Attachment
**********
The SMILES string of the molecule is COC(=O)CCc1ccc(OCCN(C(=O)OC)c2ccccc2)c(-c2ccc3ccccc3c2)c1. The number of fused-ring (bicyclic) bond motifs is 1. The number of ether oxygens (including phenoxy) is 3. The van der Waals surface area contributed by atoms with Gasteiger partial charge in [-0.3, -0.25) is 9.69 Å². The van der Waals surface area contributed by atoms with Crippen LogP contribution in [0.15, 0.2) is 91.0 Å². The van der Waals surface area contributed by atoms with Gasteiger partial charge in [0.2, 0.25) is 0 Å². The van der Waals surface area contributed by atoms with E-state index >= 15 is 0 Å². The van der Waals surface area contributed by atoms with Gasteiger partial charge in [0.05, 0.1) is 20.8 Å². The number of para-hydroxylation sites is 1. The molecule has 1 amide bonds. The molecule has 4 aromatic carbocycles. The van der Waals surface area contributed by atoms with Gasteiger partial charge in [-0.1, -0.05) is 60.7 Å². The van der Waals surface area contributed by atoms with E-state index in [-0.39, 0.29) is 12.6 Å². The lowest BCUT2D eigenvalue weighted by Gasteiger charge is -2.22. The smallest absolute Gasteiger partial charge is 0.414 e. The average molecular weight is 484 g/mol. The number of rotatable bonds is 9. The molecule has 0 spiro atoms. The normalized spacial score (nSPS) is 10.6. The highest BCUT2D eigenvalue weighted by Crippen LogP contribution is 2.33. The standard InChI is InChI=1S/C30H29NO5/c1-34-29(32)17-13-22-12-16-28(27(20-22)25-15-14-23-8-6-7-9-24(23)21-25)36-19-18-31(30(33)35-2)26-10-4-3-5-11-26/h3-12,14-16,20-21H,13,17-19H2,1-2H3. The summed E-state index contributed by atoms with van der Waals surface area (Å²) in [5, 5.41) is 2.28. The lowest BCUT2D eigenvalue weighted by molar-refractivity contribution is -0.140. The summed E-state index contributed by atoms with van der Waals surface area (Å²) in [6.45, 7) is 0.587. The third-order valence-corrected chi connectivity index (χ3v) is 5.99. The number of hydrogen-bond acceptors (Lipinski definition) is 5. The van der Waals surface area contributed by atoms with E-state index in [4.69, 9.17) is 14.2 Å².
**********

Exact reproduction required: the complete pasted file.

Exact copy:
The SMILES string of the molecule is COC(=O)CCc1ccc(OCCN(C(=O)OC)c2ccccc2)c(-c2ccc3ccccc3c2)c1. The number of fused-ring (bicyclic) bond motifs is 1. The number of ether oxygens (including phenoxy) is 3. The van der Waals surface area contributed by atoms with Gasteiger partial charge in [-0.3, -0.25) is 9.69 Å². The van der Waals surface area contributed by atoms with Crippen LogP contribution in [0.15, 0.2) is 91.0 Å². The van der Waals surface area contributed by atoms with Gasteiger partial charge in [0.2, 0.25) is 0 Å². The van der Waals surface area contributed by atoms with E-state index >= 15 is 0 Å². The van der Waals surface area contributed by atoms with Gasteiger partial charge in [0.05, 0.1) is 20.8 Å². The number of para-hydroxylation sites is 1. The molecule has 1 amide bonds. The molecule has 4 aromatic carbocycles. The van der Waals surface area contributed by atoms with Gasteiger partial charge in [-0.1, -0.05) is 60.7 Å². The van der Waals surface area contributed by atoms with E-state index in [-0.39, 0.29) is 12.6 Å². The lowest BCUT2D eigenvalue weighted by Gasteiger charge is -2.22. The smallest absolute Gasteiger partial charge is 0.414 e. The average molecular weight is 484 g/mol. The number of rotatable bonds is 9. The molecule has 0 spiro atoms. The normalized spacial score (nSPS) is 10.6. The highest BCUT2D eigenvalue weighted by Crippen LogP contribution is 2.33. The standard InChI is InChI=1S/C30H29NO5/c1-34-29(32)17-13-22-12-16-28(27(20-22)25-15-14-23-8-6-7-9-24(23)21-25)36-19-18-31(30(33)35-2)26-10-4-3-5-11-26/h3-12,14-16,20-21H,13,17-19H2,1-2H3. The summed E-state index contributed by atoms with van der Waals surface area (Å²) in [5, 5.41) is 2.28. The lowest BCUT2D eigenvalue weighted by molar-refractivity contribution is -0.140. The summed E-state index contributed by atoms with van der Waals surface area (Å²) in [6.45, 7) is 0.587. The third-order valence-corrected chi connectivity index (χ3v) is 5.99. The number of hydrogen-bond acceptors (Lipinski definition) is 5. The van der Waals surface area contributed by atoms with E-state index in [4.69, 9.17) is 14.2 Å².